Right, I’m back. It was a very restful Easter break, due to me managing to pull/sprain an intercostal (between your ribs) muscle from coughing too hard. As it’s not the kind of muscle you can ‘rest’, it rather jolly hurt, and I didn’t get a lot done 😦 The worst bit is that the cough is still going! (new school = new germs) grrrr.

Anyway.

This week I have mostly been addressing misconceptions.

I asked my Y9 (level 6-7) group to do the sum 700-182 on the board. I even set it out for them. It took 4 people, correcting each other’s mistakes, to finally get the correct answer. They simply couldn’t cope with borrowing when there were two zeroes.

The *original* plan for the lesson had been to get them to look at any method for add, subtract, multiply or divide, and tell me WHY it works. Why is that the algorithm that we follow, and can you explain to me why we do it that way?

The* new* plan obviously became for all of them to do borrowing as their method! I gave the example of column addition and carrying to show them what I meant.

If you’re adding 312 + 59, imagine it’s in money. HOWEVER there has been a new rule introduced that says that only pound coins, 10p pieces, and pennies are allowed. So you have 3 pound coins, one 10p and 2 pennies.

If you add five 10p’s and 9 pennies to that, you’ll have 11 pennies, six 10p’s and 3 pounds. Who wants to be given a whole load of pennies though?!? It would be much better to change 10 of them for a 10p piece, and then it’s easier for everyone. That’s where the little ‘carry 1’ comes in, as it reminds you about the extra 10p.

(This works better in numbers on my board…!)

The idea was to get them using the money analogy to identify the fact that borrowing in maths is just the equivalent of changing a 10p for 10 pennies, so you have enough pennies to ‘pay’ with.

I told them they had the rest of the lesson to come up with their own explanation, and then the following day, I made them do a presentation in their pairs/threes to the rest of the class on what they had come up with. I was pleasantly surprised by many of the presentations, as they had clearly ‘got’ it. Some obviously just got up and showed us the method (there’s always one) but at least they hopefully addressed their issues with the method in doing so!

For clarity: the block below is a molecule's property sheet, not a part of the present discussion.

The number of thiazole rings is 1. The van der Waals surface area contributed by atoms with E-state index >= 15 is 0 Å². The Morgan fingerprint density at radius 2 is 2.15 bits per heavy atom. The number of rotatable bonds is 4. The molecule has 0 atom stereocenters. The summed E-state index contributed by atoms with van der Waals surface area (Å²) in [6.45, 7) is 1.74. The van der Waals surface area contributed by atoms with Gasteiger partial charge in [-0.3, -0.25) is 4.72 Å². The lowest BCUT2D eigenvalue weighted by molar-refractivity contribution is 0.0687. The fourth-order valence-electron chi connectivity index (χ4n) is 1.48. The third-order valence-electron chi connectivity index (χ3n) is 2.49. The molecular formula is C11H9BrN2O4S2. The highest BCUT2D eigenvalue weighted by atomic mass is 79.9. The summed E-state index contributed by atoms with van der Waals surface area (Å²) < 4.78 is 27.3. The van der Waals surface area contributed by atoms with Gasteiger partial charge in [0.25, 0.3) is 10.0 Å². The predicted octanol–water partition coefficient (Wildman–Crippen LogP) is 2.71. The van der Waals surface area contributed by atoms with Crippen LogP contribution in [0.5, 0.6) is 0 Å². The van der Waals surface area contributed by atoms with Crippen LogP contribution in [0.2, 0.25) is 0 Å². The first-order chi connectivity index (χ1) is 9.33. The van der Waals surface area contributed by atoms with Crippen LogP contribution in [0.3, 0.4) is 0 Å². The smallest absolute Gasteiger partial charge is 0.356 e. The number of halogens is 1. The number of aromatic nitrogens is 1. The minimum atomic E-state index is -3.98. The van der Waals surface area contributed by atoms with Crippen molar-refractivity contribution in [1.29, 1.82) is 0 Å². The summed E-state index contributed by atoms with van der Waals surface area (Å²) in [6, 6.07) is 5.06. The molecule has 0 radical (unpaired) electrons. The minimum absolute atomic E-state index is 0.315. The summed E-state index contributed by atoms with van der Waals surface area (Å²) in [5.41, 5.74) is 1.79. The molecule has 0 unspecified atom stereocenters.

I finished with showing them the original problem again: 700-182.

Imagine it’s £7 take £1.82. How do we get change?

Lots still did borrow from H to put into T column, then borrow from T to put into U, but quite a few came up with the strategy of changing one pound coin into 9x10p and 10x1p 🙂

Y8 did a variety of methods, and we addressed lots of confused ideas about things like how to deal with remainders when you divide, so as to end up with a decimal answer instead of having to write ‘remainder 4’. Also, I think I finally get Napier’s Bones now, so a useful lesson on lots of levels!

With my level 2-4 Y7 group, I showed them the money analogy, and got them to practice lots of sums until they were happy with it. Some needed to have a different way of thinking about it, and my TA was explaining in terms of packets of sweets (10 in a pack – if you don’t have enough to give out, you have to open a new pack/box of packs) and ‘borrowing from your next-door-neighbour’. They all had managed by the end to successfully answer questions, going up to 3 digit numbers, which for them is a big deal.

It did scare me though, that my students could be so confused about a method they’ve been ‘doing’ since primary school. Wonder what else I’m taking for granted that they can do, when they actually can’t….?

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